By: Elliot Saccucci, Alessia Grossi and Student at Law Amanda Franker-Shuh

Recent amendments to the Employment Standards Act, 2000 (ESA), which came into effect on January 1, 2023, have carved out an exemption for certain business and information technology (IT) consultants.

This means, provided that certain requirements are met, the ESA will not apply to qualifying consultants.

Who are business and IT consultants?

The ESA provides broad definitions for both business and IT consultants, creating the potential to capture a wide range of workers:

  • A “business consultant” provides advice or services to a business or organization in respect of its performance, including operations, profitability, management, structure, processes, finances, accounting, procurements, human resources, environmental impacts, marketing, risk management, compliance, or strategy.
  • An “information technology consultant” means an individual who provides advice or services to a business or organization in respect of its IT systems, including advice about services in respect of planning, designing, analysing, documenting, configuring, developing, testing, and installing the business or organization’s IT systems.

Apart from these definitions, there has been no additional guidance released to assist with the classification of business and IT consultants. Furthermore, there is no direction as to how broadly (or narrowly) these ESA definitions may be applied in practice.

How do consultants qualify for the exemption?

For a business or IT consultant to qualify for this exemption to the ESA, the following requirements must be met:

(1)   The consultant must provide services through either (i) a corporation of which the consultant is either a director or shareholder who is a party to a unanimous shareholder agreement, or (ii) a sole proprietorship of which the consultant is the sole proprietor, provided that services are provided under a business name of the sole proprietorship that is registered under the Business Names Act.

(2)   There must be an agreement for the consultant’s services that sets out when the consultant will be paid and the amount to be paid, which must be equal to or greater than $60 per hour, excluding bonuses, commissions, expenses, travelling allowances and benefits, or such other amount as may be prescribed. The amount must be expressed as an hourly rate.

(3)   The consultant must actually be paid the amount set out above.

(4)   Any other requirements as may be prescribed.

If the criteria set out above are satisfied, the minimum employment standards in the ESA will not apply to the qualifying business or IT consultant.

Takeaways for Employers

ESA Exemption – Given these legislative amendments, qualifying business and IT consultants will be entirely exempt from ESA, which includes provisions surrounding overtime, vacation pay, holiday pay, hours of work, statutory notice and severance pay, and various leave-related regulations.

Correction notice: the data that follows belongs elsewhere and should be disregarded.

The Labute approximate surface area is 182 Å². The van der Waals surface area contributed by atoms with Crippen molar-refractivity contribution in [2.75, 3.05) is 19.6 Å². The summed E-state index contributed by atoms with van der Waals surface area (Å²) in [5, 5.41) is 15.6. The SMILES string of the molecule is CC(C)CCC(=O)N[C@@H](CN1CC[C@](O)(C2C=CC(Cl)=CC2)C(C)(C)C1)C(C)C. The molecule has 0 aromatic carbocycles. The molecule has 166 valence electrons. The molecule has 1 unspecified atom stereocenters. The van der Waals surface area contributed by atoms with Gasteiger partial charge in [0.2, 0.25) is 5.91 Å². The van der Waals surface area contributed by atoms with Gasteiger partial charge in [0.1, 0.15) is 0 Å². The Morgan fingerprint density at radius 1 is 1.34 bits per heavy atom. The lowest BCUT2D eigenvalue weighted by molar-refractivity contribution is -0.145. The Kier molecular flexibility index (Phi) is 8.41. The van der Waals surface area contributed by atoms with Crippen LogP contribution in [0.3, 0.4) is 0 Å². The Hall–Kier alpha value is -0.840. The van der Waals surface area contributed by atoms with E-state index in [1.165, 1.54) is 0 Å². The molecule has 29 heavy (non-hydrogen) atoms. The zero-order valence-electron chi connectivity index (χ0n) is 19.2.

Independent Contractor Misclassification – It is unclear how these new exemptions will impact (if at all) the common law analysis surrounding the classification of business and IT consultants as independent contractors. Will qualifying consultants who provide services to solely one company be classified as employees at common law though exempt under the ESA? What if a consultant’s hours are set and entirely controlled by the company? There remains a real possibility that business and IT consultants, although exempt from the ESA, may still be classified as employees or dependent contractors and therefore have common law rights and protections, as we saw with the Infectious Disease Emergency Leave provisions of the ESA which ousted constructive dismissal for statutory but not common law purposes.

Common Law Obligations – A further consideration is common law obligations owed to employees. Companies should remain cognisant of common law duties with respect to their workers. Even though a business or IT consultant is exempt from the ESA, they could nevertheless be found to be either an employee or a dependent contractor at common law. This may give rise to common law employment-related obligations, even though the ESA does not apply.

Overall, there remains a sense of uncertainty with respect to these recent amendments:

  • The ESA definitions for “business consultant” and “IT consultant” are broad, potentially capturing a wide range of workers;
  • The requirements to qualify for the exemption are not particularly onerous;
  • There are no guidelines to assist in the classification of workers as business or IT consultants; and
  • There are no guidelines regarding (i) the characterization of these consultants as either employees or independent contractors, and (ii) the role of the common law with respect to employment-related obligations owed to qualifying consultants.

With all this in mind, companies should take appropriate steps to review their existing agreements and determine whether or not they comply with the above requirements. This is necessary to determine the applicability of the ESA. Where consultants under existing agreements do not qualify, terms of such agreements will have to be revised and renegotiated to trigger the exemption.